Study: Data Center Construction Costs Are Down

Current economic conditions have some benefits: on average, it costs less today to construct a new data center than it did in late 2007, according to a study by Environmental Systems Design (ESD).

In today’s economy, owners are likely to find significant savings on labor, data center equipment and building materials and the transportation of building materials and equipment. Most notably, ESD found that the prices of feeder and cable have dropped by more than half, major data center equipment by 12 percent, labor and materials overall by 19.6 percent, and shipping and handling by 15 percent from the fourth quarter of 2007 to July 15, 2009.

“Our analysis shows that for any company anticipating the need to build or expand a data center, there is currently a window of opportunity to realize considerable savings,” said Raj Gupta, president and CEO, ESD.

ESD compared live project estimates, using as a baseline contractor bids for a 60,000-square-foot greenfield data center comprising 20,000 square feet of raised access floor area at 150 watts per square foot and 10,000 square feet of office space, with the specific criteria for uptime and redundancy.

During the study period, ESD observed significant reductions in the costs of copper cabling (55 percent); feeder, both overall (55 percent) and for copper (48 percent); copper-based utility transformers (19 percent); and steel joists (18 percent).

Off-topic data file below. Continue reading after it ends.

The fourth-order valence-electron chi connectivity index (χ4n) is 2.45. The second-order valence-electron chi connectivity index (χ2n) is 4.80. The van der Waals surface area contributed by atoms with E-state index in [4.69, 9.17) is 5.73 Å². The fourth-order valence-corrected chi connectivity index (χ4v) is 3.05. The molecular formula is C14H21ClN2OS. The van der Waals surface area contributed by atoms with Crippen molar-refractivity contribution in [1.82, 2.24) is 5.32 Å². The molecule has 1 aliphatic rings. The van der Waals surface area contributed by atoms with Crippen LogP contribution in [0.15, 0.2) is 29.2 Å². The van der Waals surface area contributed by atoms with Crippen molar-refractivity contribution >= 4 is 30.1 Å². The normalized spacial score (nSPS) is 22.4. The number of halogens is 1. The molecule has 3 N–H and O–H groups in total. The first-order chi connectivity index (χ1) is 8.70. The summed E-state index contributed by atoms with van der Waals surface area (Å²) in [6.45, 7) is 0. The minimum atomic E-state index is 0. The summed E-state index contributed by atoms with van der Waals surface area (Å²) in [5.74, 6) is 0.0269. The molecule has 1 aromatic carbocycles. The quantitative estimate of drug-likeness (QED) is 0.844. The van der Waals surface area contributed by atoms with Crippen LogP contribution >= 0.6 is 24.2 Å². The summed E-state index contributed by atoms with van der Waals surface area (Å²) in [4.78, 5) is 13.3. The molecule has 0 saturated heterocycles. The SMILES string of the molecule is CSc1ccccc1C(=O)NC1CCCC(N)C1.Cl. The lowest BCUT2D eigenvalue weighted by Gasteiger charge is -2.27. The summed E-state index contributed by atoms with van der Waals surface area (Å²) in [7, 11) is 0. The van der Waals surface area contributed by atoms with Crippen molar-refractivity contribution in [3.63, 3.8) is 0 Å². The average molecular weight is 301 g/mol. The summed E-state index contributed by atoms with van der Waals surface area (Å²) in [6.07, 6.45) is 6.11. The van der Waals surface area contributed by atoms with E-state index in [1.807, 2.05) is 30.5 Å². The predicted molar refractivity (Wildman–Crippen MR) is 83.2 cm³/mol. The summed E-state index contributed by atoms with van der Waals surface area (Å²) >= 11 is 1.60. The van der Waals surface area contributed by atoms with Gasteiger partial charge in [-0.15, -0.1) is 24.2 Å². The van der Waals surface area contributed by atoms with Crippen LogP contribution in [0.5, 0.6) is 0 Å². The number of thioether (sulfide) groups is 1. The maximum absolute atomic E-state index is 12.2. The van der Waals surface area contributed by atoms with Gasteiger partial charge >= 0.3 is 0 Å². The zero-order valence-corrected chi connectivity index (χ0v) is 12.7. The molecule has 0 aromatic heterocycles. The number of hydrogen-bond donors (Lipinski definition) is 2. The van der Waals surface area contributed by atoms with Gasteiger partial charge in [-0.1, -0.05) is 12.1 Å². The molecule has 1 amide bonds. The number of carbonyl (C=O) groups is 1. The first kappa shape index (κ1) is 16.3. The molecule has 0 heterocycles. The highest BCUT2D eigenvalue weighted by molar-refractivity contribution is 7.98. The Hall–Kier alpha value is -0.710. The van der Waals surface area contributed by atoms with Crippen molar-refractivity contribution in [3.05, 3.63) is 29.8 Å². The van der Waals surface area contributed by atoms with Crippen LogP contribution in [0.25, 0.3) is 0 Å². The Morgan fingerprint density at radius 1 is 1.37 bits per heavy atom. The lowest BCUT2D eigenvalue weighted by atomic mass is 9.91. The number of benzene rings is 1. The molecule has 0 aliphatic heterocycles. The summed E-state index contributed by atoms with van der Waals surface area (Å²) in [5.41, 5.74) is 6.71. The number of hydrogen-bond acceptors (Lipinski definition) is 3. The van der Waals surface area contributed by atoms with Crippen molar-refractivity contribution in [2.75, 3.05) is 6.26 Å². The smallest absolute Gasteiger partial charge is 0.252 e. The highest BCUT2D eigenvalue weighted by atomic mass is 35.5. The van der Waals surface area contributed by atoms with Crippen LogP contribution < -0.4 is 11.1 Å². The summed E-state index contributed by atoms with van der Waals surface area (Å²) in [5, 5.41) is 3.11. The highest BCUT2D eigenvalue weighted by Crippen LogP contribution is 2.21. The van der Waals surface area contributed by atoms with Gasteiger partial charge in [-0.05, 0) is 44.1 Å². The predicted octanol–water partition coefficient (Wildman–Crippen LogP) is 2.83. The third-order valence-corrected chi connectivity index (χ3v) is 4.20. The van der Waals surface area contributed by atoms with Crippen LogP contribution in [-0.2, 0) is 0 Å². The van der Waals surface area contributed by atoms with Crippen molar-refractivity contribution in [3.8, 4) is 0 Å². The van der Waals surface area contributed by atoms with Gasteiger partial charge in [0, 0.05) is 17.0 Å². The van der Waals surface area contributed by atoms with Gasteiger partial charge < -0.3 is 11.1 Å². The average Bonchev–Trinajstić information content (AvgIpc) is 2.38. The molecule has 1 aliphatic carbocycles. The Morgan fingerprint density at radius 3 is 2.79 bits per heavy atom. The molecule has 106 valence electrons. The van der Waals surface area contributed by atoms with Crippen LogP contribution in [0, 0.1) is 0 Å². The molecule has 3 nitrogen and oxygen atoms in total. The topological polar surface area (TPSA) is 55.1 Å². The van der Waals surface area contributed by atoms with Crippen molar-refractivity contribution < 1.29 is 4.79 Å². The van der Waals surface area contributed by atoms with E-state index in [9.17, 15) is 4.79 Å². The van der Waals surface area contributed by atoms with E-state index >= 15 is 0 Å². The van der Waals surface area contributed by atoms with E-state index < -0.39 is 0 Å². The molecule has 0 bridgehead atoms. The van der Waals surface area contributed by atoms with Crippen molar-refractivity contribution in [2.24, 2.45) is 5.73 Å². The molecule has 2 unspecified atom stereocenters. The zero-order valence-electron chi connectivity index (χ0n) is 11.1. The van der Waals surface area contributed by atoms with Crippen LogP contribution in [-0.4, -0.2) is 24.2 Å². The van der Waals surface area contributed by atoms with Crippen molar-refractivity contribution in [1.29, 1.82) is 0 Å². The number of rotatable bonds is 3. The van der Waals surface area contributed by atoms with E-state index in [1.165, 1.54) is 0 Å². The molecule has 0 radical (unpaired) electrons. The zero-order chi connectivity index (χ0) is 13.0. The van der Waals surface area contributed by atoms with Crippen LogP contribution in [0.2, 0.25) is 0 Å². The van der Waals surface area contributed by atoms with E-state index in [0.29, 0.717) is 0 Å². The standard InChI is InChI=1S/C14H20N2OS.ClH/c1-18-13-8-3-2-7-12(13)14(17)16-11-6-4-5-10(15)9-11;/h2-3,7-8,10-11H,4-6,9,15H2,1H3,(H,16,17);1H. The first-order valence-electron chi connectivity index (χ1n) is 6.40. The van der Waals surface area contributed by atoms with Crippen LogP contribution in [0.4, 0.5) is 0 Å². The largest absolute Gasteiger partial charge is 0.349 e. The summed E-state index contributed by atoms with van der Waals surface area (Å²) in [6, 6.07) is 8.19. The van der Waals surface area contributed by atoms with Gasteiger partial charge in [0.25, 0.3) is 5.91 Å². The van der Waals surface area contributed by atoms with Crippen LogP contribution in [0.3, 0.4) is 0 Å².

In contrast, ESD found that the price of UPS systems; heating, ventilating and air conditioning (HVAC) equipment; and precase tilt-up concrete building systems are stable, and the market for medium-voltage switchgear remains competitive, although prices have dropped 4 percent.

Similarly, the study showed that prices of other equipment have remained stable, while delivery schedules have significantly changed for better or worse. For example, the price of batteries fell 3 percent, but delivery schedules remain long. The price of generators has fallen 8 to 12 percent, but delivery schedules are 40 percent shorter (40 percent).

The estimates are based on historical data, which are continuously updated based on actual bids on data center infrastructure equipment. ESD records historical trends for large equipment purchases, labor costs and delivery schedules. In addition, the company considers geographical markets for construction materials and labor using figures from RS Means and other industry benchmarks. Since September 2008, in particular, ESD has closely monitored the pricing and delivery of major data center infrastructure components in recognition of the need for possible reductions due to the economy.

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